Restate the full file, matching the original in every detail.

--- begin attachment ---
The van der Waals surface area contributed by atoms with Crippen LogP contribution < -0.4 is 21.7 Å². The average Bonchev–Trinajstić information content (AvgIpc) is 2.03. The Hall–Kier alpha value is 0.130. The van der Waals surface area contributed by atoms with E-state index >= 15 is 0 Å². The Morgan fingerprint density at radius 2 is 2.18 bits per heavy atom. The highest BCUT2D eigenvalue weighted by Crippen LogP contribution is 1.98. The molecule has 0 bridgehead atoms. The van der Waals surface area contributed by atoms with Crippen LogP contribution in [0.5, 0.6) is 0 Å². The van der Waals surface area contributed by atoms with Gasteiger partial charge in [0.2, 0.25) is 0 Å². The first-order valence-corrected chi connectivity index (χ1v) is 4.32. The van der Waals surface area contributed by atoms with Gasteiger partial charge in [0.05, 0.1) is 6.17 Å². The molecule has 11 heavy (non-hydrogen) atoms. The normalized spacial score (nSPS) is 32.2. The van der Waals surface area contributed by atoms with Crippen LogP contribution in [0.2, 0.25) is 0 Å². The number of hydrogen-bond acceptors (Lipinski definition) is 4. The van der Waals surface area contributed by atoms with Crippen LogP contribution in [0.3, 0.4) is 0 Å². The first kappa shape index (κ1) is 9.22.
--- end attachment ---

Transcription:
The van der Waals surface area contributed by atoms with Crippen LogP contribution < -0.4 is 21.7 Å². The average Bonchev–Trinajstić information content (AvgIpc) is 2.03. The Hall–Kier alpha value is 0.130. The van der Waals surface area contributed by atoms with E-state index >= 15 is 0 Å². The Morgan fingerprint density at radius 2 is 2.18 bits per heavy atom. The highest BCUT2D eigenvalue weighted by Crippen LogP contribution is 1.98. The molecule has 0 bridgehead atoms. The van der Waals surface area contributed by atoms with Crippen LogP contribution in [0.5, 0.6) is 0 Å². The van der Waals surface area contributed by atoms with Gasteiger partial charge in [0.2, 0.25) is 0 Å². The first-order valence-corrected chi connectivity index (χ1v) is 4.32. The van der Waals surface area contributed by atoms with Gasteiger partial charge in [0.05, 0.1) is 6.17 Å². The molecule has 11 heavy (non-hydrogen) atoms. The normalized spacial score (nSPS) is 32.2. The van der Waals surface area contributed by atoms with Crippen LogP contribution in [0.2, 0.25) is 0 Å². The number of hydrogen-bond acceptors (Lipinski definition) is 4. The van der Waals surface area contributed by atoms with Crippen LogP contribution in [0.3, 0.4) is 0 Å². The first kappa shape index (κ1) is 9.22.